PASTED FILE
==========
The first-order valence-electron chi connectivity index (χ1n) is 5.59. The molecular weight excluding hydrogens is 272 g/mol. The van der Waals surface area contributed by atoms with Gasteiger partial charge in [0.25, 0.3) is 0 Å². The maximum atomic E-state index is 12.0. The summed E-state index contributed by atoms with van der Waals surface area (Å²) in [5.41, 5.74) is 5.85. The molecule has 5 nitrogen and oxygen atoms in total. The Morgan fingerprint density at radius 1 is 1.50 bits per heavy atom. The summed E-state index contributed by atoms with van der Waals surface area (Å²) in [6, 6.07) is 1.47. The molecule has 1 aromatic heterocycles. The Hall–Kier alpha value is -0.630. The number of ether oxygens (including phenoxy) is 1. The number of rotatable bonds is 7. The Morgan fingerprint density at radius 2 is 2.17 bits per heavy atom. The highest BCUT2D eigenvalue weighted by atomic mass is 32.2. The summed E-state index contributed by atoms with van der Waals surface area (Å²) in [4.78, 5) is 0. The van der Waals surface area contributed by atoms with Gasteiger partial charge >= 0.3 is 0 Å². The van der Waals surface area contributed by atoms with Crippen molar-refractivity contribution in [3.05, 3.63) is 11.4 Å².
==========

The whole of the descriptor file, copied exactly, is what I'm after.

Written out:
The first-order valence-electron chi connectivity index (χ1n) is 5.59. The molecular weight excluding hydrogens is 272 g/mol. The van der Waals surface area contributed by atoms with Gasteiger partial charge in [0.25, 0.3) is 0 Å². The maximum atomic E-state index is 12.0. The summed E-state index contributed by atoms with van der Waals surface area (Å²) in [5.41, 5.74) is 5.85. The molecule has 5 nitrogen and oxygen atoms in total. The Morgan fingerprint density at radius 1 is 1.50 bits per heavy atom. The summed E-state index contributed by atoms with van der Waals surface area (Å²) in [6, 6.07) is 1.47. The molecule has 1 aromatic heterocycles. The Hall–Kier alpha value is -0.630. The number of ether oxygens (including phenoxy) is 1. The number of rotatable bonds is 7. The Morgan fingerprint density at radius 2 is 2.17 bits per heavy atom. The highest BCUT2D eigenvalue weighted by atomic mass is 32.2. The summed E-state index contributed by atoms with van der Waals surface area (Å²) in [4.78, 5) is 0. The van der Waals surface area contributed by atoms with Gasteiger partial charge >= 0.3 is 0 Å². The van der Waals surface area contributed by atoms with Crippen molar-refractivity contribution in [3.05, 3.63) is 11.4 Å².